As the number of people vaccinated around the world grows, countries are establishing rules for incoming international travel.
Europe in particular is a coveted destination for American travel, and many Americans are now vaccinated. However, the rules vary greatly from country to country, and they’re crucial to know before planning a trip.
While these rules will assuredly change in the future, here’s what we know as of now.
From June 7, tourists from the United States and most non-EU countries will be able to travel to Spain if they have completed their vaccination schedule at least 14 days before traveling.
Official vaccination certificates, issued by the country’s health authorities, in English, Spanish, French and German will be accepted, if the vaccine administered is one of those authorized by the European Medicines Agency (EMA) or included in the WHO emergency use list. These vaccines are currently those manufactured by Pfizer-Biontech, Moderna, Astra-Zeneca, Jansen/Johnson&Johnson, Sinovac and Sinopharm.
Unvaccinated minors from the same family unit may enter carrying a negative PCR, similar test (NAAT type), or negative antigen test, issued within 48 hours prior to arrival in Spain.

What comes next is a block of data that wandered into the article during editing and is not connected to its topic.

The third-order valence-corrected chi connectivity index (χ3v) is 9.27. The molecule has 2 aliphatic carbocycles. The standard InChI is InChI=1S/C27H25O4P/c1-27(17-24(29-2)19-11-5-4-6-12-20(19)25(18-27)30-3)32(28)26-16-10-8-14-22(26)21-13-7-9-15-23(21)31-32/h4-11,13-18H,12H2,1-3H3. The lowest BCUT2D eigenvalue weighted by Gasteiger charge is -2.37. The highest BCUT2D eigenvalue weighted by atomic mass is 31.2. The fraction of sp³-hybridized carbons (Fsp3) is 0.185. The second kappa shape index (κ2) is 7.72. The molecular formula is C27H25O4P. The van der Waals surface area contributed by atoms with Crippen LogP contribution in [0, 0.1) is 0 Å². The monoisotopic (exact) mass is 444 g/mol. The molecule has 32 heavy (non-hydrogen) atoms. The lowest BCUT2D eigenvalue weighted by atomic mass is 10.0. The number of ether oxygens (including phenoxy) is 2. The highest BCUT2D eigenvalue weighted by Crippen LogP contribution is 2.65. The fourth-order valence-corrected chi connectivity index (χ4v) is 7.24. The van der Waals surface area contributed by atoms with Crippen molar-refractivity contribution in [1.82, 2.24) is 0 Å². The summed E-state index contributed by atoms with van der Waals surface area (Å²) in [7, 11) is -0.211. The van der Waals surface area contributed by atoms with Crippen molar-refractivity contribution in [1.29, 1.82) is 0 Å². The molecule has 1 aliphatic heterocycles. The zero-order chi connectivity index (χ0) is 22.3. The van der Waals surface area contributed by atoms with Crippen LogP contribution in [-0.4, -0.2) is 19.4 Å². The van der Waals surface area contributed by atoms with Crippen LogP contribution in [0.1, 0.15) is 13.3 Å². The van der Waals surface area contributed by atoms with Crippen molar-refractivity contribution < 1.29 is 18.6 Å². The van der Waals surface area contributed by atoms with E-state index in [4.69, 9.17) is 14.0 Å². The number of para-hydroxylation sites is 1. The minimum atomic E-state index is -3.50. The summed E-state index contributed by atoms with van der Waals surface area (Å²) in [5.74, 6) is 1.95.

More information here.
France has announced a color-coded map laying out entry protocols for the summer travel season, with restrictions lifted for EU residents and “green” countries like Australia, South Korea, Israel, Japan, Lebanon, New Zealand and Singapore.
In “orange” zones including Britain, North America, and most of Asia and Africa, even vaccinated travelers to France will have to produce a negative Covid-19 test taken within the last 72 hours (or 48 hours for a negative antigen test). But they will no longer need to quarantine or have a compelling reason for their visit.
For non-vaccinated people coming from “orange” zones, however, only essential trips will be allowed and a seven-day self-quarantine is imposed in addition to the above requirements for a Covid-19 test. Mask-wearing remains mandatory indoors and outdoors but curfew rules will be lifted on June 30.
Arrivals from the EU, Britain and Israel simply must produce a negative Covid-19 test.
Travelers from the U.S., Canada, Australia, South Korea, Rwanda and Thailand must provide a negative test taken within 72 hours prior to entering, and then self-isolate in their home/hotel for 10 days, then take another test. At the moment, vaccination status does not affect this.
Arrivals from EU countries, the Schengen area, Canada, the U.S., Israel, China, Thailand, Russia and Saudi Arabia are all allowed to enter Greece, but they are required to fill in a form and produce proof of vaccination or a PCR test of less than 72 hours, or a certificate of post-infection immunity. Masks remain mandatory both indoors and outdoors.
Restrictions are still strict for now. For most countries, before traveling to England, you must take a Covid-19 test, quarantine for 10 days upon arrival and then take another test.
Visitors from “green” countries only need to take a test before and upon arrival, with no quarantine unless the test is positive.